The remaining five of us were born over a period of just 28 months, at the height of the baby boom. Marty was born in late 1954, the first year in which births in this country exceeded four million; I was born in early 1957, the first time they exceeded 4.25 million. (“Baby Boom,” by the way, is not an exaggeration: the peak in births, recorded in 1961, was not reached again until 2007, by which time the population overall had grown by 64%.)
All of this is to say that there are quite a few of us Boomers, and it’s getting to be that time.
But there is more to it than that, or I wouldn’t be writing this.
Without in any way wanting to speak for any of my fellow retirees, I think that one thing going on is what, when our grandparents were the age we are now, they started to call a “Generation Gap.” I would submit that the generational divide, at least in our workplaces, is wider now than it was at least from the Nineteen Eighties through the first decade of this century.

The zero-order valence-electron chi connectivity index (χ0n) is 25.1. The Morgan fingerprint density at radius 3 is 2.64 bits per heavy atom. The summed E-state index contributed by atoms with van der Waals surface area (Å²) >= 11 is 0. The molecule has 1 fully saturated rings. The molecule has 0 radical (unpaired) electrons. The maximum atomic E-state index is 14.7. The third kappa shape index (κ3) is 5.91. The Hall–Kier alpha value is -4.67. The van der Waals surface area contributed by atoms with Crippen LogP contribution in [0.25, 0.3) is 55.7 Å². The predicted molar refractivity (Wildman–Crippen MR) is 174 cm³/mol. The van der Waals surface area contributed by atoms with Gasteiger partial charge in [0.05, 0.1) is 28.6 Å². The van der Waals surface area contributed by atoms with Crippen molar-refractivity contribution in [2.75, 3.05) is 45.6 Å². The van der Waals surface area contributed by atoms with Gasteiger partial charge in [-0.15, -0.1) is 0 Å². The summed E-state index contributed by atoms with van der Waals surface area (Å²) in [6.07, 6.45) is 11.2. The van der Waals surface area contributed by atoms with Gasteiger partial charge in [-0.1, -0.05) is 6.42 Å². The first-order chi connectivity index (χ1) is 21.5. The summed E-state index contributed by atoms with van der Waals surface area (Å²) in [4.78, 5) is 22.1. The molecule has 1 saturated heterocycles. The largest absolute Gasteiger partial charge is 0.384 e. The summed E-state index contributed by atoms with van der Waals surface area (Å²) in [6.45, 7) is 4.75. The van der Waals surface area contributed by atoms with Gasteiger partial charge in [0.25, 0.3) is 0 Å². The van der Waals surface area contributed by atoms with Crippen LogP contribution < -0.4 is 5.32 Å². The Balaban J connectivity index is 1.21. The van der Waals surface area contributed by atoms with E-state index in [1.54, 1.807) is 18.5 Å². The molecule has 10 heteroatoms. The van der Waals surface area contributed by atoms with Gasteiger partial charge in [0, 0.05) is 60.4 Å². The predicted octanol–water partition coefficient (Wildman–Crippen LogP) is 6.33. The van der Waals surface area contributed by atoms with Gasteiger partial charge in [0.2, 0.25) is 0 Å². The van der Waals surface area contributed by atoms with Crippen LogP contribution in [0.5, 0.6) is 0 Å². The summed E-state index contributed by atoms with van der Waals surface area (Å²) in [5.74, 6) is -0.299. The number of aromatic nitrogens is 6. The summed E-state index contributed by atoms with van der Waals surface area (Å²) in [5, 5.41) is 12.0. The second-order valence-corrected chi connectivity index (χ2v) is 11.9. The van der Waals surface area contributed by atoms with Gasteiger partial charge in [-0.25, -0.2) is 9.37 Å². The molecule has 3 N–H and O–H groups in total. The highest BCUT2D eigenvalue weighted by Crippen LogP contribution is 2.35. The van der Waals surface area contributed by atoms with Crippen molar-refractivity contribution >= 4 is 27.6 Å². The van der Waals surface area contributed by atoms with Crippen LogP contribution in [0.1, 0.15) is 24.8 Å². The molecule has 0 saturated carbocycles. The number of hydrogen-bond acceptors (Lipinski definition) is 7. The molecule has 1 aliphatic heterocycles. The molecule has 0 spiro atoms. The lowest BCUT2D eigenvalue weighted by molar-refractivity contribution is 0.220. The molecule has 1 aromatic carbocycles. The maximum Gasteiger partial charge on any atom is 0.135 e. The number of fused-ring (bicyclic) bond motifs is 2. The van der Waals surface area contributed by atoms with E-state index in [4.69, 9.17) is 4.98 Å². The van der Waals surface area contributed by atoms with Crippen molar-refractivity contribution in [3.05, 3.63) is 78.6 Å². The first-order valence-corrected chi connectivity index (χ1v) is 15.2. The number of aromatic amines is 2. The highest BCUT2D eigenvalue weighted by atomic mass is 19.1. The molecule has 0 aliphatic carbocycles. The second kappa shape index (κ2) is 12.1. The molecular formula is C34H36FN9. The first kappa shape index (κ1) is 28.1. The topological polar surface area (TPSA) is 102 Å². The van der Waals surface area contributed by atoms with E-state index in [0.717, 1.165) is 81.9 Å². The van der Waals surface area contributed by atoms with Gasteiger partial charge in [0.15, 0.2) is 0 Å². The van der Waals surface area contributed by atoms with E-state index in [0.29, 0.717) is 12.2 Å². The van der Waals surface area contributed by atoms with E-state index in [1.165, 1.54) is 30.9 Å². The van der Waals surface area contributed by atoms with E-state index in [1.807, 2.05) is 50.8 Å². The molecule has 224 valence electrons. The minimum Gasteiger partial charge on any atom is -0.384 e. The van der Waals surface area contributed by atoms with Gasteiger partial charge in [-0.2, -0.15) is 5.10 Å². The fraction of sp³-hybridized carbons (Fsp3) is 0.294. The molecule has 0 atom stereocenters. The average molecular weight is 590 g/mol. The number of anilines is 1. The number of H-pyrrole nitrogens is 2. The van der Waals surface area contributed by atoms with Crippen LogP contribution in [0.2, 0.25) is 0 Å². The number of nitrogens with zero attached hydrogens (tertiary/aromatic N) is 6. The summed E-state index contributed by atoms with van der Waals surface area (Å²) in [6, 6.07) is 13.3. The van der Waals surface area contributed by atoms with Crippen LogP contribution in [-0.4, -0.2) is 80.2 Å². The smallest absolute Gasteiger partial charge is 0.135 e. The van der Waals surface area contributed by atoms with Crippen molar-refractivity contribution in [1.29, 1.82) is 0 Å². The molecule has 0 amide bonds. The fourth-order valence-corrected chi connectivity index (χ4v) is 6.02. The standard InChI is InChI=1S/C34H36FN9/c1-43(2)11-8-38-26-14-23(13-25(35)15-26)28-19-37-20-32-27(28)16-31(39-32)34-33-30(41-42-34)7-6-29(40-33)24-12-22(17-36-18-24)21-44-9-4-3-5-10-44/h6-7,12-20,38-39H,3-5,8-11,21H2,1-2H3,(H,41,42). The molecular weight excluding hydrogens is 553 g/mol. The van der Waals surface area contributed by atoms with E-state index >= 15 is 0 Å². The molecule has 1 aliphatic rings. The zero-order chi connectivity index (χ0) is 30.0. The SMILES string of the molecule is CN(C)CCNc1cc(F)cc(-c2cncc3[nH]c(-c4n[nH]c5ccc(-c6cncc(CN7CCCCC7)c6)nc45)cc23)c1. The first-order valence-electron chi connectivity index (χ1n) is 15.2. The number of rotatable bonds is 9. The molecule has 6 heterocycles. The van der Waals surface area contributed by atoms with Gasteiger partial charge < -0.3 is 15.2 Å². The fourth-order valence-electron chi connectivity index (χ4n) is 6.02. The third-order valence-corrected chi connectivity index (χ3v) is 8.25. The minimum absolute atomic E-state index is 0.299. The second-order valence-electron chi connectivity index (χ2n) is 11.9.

The Generation Gap that widened in the Sixties is easier to explain. It was the result of the differing perspectives of people reared in the widespread deprivation of the Great Depression from those who grew up in the greater affluence of the postwar years, of people who took de jure racial segregation for granted from those who found it increasingly intolerable, of those who had known only what they considered just American wars from the Vietnam generation, of those who largely accepted limited roles for women outside the home (and often inside it) from those who would not.
Today’s divide covers some of the same ground, but there are also critical differences. Demographics, for instance, have been profoundly transformed. The year 2011 was the first in modern times in which more people of color than whites were born in this country, but this trend had long been building. In 2018, 77% of those over 65 were white, while half of those under 15 were people of color. Starting from the great immigration reform of 1965, the number of immigrants grew significantly, enormously enriching—and transforming-- the country. Before the law was reformed, the immigrant population had shrunk to 5% of Americans; in 2019 it was 28%.